Like all prepping items, they need periodic review and maintenance (such as recharging) even if not used. NiMH (nickel–metal hydride) type batteries will self-discharge when not in use. The self-discharge amount varies with new technologies, from 10% to 50% with most only 20%. So once a year, and for me that is the beginning of hurricane season. I recharge (top-off) all my NiMH batteries so they are ready to do their job with full power.

When purchasing new NiMH, try to buy the same manufacturer brand and the ones with the largest mA (milliamp hours) or stored power (amps). Today that’s generally the 2300mA or 2500mA size.

What is ‘mA’ (milliamp hour)?
It’s a unit of electric current equal to one thousandth (1000) of an ampere. The SI base unit for electric current is the ampere. One ampere, is equal to 1000 milliamps, or 1 amps.
Example:
A 2500 mA battery equals 2.5 amps of stored power.
A 1500 mA battery equals 1.5 amps of stored power.


Rechargers:
I use two types of chargers, a fast recharger and the other is a smart recharger.

The fast recharger;
is just that, fast. It can recharge for “AA” batteries in as little as 15 minutes!

The smart recharger;
has a ‘conditioning’ charge. After a number of battery uses, the NiMH can develop a ‘memory’ or it thinks it is fully recharged but it’s not. The battery will tell the charger it’s full and the charger then stops the recharge cycle. The smart charger has a special conditioning charge function, user selected, will automatically discharge the battery completely, then recharge the battery to 100% of its’ rated (milliamps) capacity. Note that this conditioning charge is far slower than the fast recharger.

Below are the two chargers I use and recommend.

Important Note:
Every NiMH battery will have its’ mA capacity printed on the side. DO NOT MIX mA capacities either in the charger or in the device they’re used in. Why? Because the batteries have a chip (computer) in each one. This chip talks to the charger and lets the charger know when it is full and doesn’t need any more recharging. The typical charger has a four bay or battery capacity. If you put into the charger three, 2500 mA and one 1500 mA battery, the lower mA battery will be recharged first but, what happens is when the 1500 mA talks to the charger and says it’s full the charger will shut-off the cycle. What happens to the three 2500 mA batteries? They will only be charged to 1500 mA. Only charge the same mA batteries at the same time be it 1, 2, 3 or 4 of the same mA batteries.


Quick NiMH battery Facts:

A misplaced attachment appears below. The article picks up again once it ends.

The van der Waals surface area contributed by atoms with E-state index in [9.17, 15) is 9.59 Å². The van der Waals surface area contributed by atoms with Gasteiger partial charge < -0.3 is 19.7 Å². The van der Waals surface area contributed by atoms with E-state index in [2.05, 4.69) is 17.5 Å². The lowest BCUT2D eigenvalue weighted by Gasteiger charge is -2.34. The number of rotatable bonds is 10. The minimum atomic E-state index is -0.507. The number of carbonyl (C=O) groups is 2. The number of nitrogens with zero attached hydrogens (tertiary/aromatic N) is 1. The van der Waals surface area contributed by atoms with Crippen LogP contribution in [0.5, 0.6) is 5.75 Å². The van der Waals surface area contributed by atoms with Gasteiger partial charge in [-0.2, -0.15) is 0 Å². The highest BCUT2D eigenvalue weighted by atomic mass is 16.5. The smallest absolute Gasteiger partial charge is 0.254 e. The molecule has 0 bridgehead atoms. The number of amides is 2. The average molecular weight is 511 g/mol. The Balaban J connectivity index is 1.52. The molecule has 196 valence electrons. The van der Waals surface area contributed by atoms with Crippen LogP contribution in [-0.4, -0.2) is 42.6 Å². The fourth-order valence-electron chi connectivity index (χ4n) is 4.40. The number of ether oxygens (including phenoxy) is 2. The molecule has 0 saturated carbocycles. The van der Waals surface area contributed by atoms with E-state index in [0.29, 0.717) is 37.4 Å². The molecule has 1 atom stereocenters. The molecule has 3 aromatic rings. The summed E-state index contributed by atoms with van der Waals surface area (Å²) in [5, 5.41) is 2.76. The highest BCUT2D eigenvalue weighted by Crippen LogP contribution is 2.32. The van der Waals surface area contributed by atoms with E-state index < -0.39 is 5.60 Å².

Charge cycles: Up to 700 times
Charge retention: Lasts up to 12 months


The CCRANE Quick Charger (Smart Charger)



CCRANE showing charger compartment. Will charge one or up to four at a time of “AAA”, “AA”, “C” or “D” size batteries. Either NiMH or NiCad batteries.



Energizer Quick Charger (15 minute charge cycle)



Shown is a 2500 mA battery label. All rechargeable batteries will be labeled with their mA capacity. I also date each battery when purchased for overall age reference.



Both chargers, come with a 110v wall plug/cord and a 12v plug/cord for charging off your power port in your car or solar system if you have one. If 110v grid is down you can recharge your batteries from your car battery.


Friday, October 27, 2017

Update, Automobiles and Electronics

Yesterday, I went to my preferred mechanic shop to discuss the issues I was having with my van. He plugged my van into his code reader and it again showed nothing wrong. So then he logged onto his online data source program where all members can search for problems they can’t solve and when they do solve them they post what they did to correct the issue. The top ten fixes were moisture in the PCM (car computer) connection! He spent about 45 minutes with me and charged me nothing!

So, yesterday I took the cowl off to get to the PCM. A Pain in the butt job.

Here’s what I found:

This is the PCM module plug. Notice the rusty water marks! Water got up there at some time.


This is the receptacle of the plug. No noticeable moisture was seen.


This is the plug. Same thing, no moisture seen.


There was no obvious moisture in the connection but I blew it out anyway, then used a hair dryer to dry any moisture left, if any, then applied dielectric grease to all the pins and reassembled everything.

Look at all those pins, about 90 of them, each sends the different engine sensors data back and forth that keeps the engine running. For me, it’s unnecessarily complicated but I am old and like things simple.

Anyway, after assembly, I got in the car, started the engine and test drove it. For the last day and a half not one of the old issues showed up! Problem fixed and runs like new! I did drop off a box of cookies for him and his mechanics. He was happy we found the issue with the van, and so was I.


I wonder how many people get shafted into buying a new computer for a $1,000+ rather than cleaning the plug first?